The Somatic System Chapter uri icon


  • © Cambridge University Press 2017. [T]he principal function of the nervous system is the coordinated innervation of the musculature. Its fundamental anatomical plan and working principles are understandable only on these terms. (Sperry, 1952, p. 297) We have a brain for one reason and one reason only - and that is to produce adaptable and complex movements. There is no other reason for the brain. (Wolpert, 2011) INTRODUCTION The sophistication of the somatic system enables the vast repertoires of adaptive reflexes and skilled actions characteristic of behavior. The electrophysiological signals associated with active muscles have been of interest for centuries due to the complexity of their organization and dynamics, their clinical applications, and their value as indices of and possible contributors to behavioral processes. In this chapter, we provide an introduction to psychophysiological research on the somatic system. We begin by reviewing the history of this research and by articulating some of the major issues, limitations, and advantages of the various ways researchers have investigated the output of the somatic system, including the use of electromyography (EMG), motion capture, and various video coding systems. We then review briefly the physiological basis of the somatic system. Because psychophysiology has tended to favor the use of surface EMG, we focus here primarily on guidelines for EMG recording in humans. We continue with a discussion of the social context for the measurement of muscle activity and of psychophysiological principles and common paradigms that have emerged from research on the somatic system. For recordings made of muscle activity to be of theoretical significance, one must consider conjointly the various contexts in which these signals are acquired. HISTORICAL CONTEXT In this section we identify two distinct themes in the development of the measurement of somatic activity in psychophysiology. The first is the history of the physiology of the muscles, which derives from the writings of the early Greek philosophers, and from the scientific renaissance in the seventeenth century. The second is the history of psychophysiological research, which began in earnest with the work of such figures as Duchenne (1990 [1862]), Spencer (1870), Darwin (1873 [1872]), and James (1890), all of whom emphasized relatively subtle patterns of somatic actions as a way of characterizing and understanding human behavior generally.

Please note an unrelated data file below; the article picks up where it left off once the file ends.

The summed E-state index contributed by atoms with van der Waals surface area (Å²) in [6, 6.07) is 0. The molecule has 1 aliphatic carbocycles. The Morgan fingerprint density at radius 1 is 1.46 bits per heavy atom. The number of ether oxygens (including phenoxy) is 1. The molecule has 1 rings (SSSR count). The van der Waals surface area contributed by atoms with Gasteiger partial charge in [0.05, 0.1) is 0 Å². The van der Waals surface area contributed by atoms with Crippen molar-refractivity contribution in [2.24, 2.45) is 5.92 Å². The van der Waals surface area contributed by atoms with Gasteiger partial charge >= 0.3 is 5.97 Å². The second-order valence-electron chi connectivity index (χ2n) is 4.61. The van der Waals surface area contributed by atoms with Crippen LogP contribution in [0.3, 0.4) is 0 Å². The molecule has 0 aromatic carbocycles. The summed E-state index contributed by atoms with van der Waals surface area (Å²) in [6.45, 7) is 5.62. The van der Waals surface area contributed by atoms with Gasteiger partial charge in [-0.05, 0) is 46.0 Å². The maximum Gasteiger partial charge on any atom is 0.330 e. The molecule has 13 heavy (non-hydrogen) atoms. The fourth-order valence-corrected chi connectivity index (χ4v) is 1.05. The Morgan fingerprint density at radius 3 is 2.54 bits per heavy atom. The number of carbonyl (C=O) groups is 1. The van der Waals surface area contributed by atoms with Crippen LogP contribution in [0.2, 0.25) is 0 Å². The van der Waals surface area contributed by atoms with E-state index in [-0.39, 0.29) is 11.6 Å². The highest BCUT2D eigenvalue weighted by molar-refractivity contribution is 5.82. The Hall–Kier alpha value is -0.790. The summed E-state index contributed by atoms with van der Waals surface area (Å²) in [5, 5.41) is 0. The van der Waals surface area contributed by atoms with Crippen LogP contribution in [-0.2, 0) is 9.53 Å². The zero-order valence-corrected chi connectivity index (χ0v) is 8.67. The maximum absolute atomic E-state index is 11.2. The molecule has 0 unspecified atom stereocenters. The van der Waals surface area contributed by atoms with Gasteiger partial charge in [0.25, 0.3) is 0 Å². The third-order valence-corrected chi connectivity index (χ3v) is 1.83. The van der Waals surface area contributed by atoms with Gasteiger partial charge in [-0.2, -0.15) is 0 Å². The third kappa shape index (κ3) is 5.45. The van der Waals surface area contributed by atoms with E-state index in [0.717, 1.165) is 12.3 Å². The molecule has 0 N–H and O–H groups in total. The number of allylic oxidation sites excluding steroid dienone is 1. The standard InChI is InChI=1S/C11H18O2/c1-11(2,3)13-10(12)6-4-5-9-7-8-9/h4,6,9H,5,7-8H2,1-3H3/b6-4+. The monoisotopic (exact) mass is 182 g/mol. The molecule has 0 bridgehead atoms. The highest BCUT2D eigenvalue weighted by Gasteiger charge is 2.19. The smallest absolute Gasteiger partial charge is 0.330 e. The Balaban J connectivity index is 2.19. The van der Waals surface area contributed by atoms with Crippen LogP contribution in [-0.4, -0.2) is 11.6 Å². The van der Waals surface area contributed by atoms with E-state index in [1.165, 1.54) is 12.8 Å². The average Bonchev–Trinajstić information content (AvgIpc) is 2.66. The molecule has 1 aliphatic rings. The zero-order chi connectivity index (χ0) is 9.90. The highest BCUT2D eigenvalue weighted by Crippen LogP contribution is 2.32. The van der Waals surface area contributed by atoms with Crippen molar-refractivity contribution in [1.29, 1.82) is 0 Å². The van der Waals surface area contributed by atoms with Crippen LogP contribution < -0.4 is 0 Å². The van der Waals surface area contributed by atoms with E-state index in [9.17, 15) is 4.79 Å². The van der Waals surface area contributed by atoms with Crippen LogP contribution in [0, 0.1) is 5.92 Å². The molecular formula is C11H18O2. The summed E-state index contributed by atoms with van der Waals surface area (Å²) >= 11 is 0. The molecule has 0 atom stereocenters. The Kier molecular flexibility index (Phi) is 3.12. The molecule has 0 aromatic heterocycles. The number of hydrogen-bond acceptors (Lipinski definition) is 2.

author list (cited authors)

  • Tassinary, L. G., Cacioppo, J. T., & Vanman, E. J.

citation count

  • 5

Book Title

  • Handbook of Psychophysiology

publication date

  • December 2016